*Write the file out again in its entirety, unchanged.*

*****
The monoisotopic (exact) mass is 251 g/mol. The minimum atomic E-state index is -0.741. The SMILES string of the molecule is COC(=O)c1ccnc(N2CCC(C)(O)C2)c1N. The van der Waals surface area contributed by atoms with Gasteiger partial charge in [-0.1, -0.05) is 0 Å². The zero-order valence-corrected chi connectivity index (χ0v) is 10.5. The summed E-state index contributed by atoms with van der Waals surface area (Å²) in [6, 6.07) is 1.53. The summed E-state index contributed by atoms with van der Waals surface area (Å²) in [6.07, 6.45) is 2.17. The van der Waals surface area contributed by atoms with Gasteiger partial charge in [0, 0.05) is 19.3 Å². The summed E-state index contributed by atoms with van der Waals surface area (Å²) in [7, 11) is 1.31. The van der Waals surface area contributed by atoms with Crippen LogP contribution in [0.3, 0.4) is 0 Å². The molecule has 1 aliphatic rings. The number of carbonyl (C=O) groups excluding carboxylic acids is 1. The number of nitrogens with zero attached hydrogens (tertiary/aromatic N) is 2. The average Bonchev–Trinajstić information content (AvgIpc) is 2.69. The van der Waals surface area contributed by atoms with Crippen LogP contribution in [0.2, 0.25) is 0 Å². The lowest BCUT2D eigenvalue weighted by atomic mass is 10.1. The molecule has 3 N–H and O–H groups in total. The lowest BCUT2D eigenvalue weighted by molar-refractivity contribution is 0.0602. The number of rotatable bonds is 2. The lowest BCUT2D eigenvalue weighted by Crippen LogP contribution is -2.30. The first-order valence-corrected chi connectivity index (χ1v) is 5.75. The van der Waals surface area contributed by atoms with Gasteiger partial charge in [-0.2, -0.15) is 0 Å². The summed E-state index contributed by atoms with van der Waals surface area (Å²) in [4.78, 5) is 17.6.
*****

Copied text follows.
The monoisotopic (exact) mass is 251 g/mol. The minimum atomic E-state index is -0.741. The SMILES string of the molecule is COC(=O)c1ccnc(N2CCC(C)(O)C2)c1N. The van der Waals surface area contributed by atoms with Gasteiger partial charge in [-0.1, -0.05) is 0 Å². The zero-order valence-corrected chi connectivity index (χ0v) is 10.5. The summed E-state index contributed by atoms with van der Waals surface area (Å²) in [6, 6.07) is 1.53. The summed E-state index contributed by atoms with van der Waals surface area (Å²) in [6.07, 6.45) is 2.17. The van der Waals surface area contributed by atoms with Gasteiger partial charge in [0, 0.05) is 19.3 Å². The summed E-state index contributed by atoms with van der Waals surface area (Å²) in [7, 11) is 1.31. The van der Waals surface area contributed by atoms with Crippen LogP contribution in [0.3, 0.4) is 0 Å². The molecule has 1 aliphatic rings. The number of carbonyl (C=O) groups excluding carboxylic acids is 1. The number of nitrogens with zero attached hydrogens (tertiary/aromatic N) is 2. The average Bonchev–Trinajstić information content (AvgIpc) is 2.69. The van der Waals surface area contributed by atoms with Crippen LogP contribution in [0.2, 0.25) is 0 Å². The lowest BCUT2D eigenvalue weighted by atomic mass is 10.1. The molecule has 3 N–H and O–H groups in total. The lowest BCUT2D eigenvalue weighted by molar-refractivity contribution is 0.0602. The number of rotatable bonds is 2. The lowest BCUT2D eigenvalue weighted by Crippen LogP contribution is -2.30. The first-order valence-corrected chi connectivity index (χ1v) is 5.75. The van der Waals surface area contributed by atoms with Gasteiger partial charge in [-0.2, -0.15) is 0 Å². The summed E-state index contributed by atoms with van der Waals surface area (Å²) in [4.78, 5) is 17.6.